HUNTERS POINT — Crossing Center Boulevard in Long Island City has become increasingly dangerous as the amount of cars and foot traffic on the roadway has increased in recent years, residents and local leaders say.
A number of new high-rise apartment buildings, the recently opened Hunters Point South Park and new school buildings in the area mean more people are crossing the waterfront street, and locals say clearly marked crosswalks, stop signs and other traffic safety improvements are needed to keep pedestrians safe.
"You really need to be very careful, especially with the kids," said Isabella Masala, a mother of two who lives nearby.
"Cars go pretty fast through here," said another local resident, Rachel Prewitt. "It's a little bit insane how fast they go down the street."
Joe Conley, district manager for Queens Community Board 2, said the board has long been asking for safety upgrades on Center Boulevard, dating back to before many of the high-rise apartment buildings that now dot the street were even built.
"We've been calling attention to this for years," he said, adding they were previously told by the Department of Transportation that their requests didn't meet federal standards.
The need for improvements is even greater now that more people live in and visit the neighborhood, Conley said.
"We've seen such an increase in population and the number of people that are coming to visit the park — it's a destination," he said.
Some intersections on Center Boulevard have stone markings built into the street to serve as crosswalks, but Conley says they aren't clearly marked, leaving pedestrians confused. And the lack of stop signs along the street mean cars tend to speed down the roadway, he said.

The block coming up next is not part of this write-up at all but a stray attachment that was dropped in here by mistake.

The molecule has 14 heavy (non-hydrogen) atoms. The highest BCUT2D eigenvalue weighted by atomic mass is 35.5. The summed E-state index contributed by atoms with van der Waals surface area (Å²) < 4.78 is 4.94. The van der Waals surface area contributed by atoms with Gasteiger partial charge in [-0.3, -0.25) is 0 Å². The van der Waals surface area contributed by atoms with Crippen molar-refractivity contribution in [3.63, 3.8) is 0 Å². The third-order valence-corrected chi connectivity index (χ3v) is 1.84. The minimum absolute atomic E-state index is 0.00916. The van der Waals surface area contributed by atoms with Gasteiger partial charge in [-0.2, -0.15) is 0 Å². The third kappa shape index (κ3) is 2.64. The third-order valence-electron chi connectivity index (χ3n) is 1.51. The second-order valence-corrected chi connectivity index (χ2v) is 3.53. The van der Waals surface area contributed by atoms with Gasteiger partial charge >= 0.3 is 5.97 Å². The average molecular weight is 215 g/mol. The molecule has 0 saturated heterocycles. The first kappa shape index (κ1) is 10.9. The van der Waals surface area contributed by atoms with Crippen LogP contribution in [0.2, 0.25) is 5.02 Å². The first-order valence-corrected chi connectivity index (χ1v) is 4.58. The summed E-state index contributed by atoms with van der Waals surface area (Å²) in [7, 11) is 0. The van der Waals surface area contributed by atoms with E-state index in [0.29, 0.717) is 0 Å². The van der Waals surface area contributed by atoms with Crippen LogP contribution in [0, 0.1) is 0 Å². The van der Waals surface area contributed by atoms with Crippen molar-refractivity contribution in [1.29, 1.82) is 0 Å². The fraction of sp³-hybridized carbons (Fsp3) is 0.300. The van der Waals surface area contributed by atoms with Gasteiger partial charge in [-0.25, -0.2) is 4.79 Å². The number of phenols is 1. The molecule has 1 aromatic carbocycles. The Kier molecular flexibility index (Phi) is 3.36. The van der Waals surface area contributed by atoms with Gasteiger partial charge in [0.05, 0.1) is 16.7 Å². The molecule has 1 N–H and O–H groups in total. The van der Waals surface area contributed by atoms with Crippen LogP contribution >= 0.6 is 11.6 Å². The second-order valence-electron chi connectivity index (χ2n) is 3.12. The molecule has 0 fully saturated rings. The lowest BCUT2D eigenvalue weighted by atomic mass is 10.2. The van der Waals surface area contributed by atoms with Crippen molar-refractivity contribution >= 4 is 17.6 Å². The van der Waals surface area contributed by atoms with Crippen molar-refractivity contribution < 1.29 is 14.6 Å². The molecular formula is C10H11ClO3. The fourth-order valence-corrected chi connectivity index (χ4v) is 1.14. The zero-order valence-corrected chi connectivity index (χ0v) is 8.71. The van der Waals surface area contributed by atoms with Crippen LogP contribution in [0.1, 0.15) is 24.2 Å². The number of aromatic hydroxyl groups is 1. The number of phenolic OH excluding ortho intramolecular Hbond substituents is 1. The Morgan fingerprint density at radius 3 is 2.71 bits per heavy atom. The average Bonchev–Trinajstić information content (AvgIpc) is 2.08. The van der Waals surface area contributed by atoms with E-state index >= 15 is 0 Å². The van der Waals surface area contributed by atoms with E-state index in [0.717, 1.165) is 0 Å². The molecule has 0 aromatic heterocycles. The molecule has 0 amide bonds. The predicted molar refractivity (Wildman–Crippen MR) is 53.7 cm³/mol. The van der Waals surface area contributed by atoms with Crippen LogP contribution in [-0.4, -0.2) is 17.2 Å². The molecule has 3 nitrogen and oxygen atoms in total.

"Without stop signs, people think they just have a freeway," he said. "It's an accident waiting to happen."
City Councilman Jimmy Van Bramer said he's also been calling on the DOT to make changes on Center Boulevard for the last two years, asking specifically for stop signs, painted crosswalks and speed limit regulations.
"It is important that we address the traffic safety concerns local residents have shared with my office before it is too late," the councilman said in a statement.
A DOT spokesman said the agency is planning to re-assess traffic safety needs in the area, including plans to re-evaluate 48th Avenue and Center Boulevard — the intersection near elementary school P.S. 78. — for a stop sign or other traffic control device.
"Additionally the DOT, along with its partners, are working on a future capital project to reconstruct Hunters Point streets and other infrastructure to address the recent growth in the area," the spokesman said in an email.
"Traffic calming to make streets safer and work better for all users, especially pedestrians, is a key part of the project."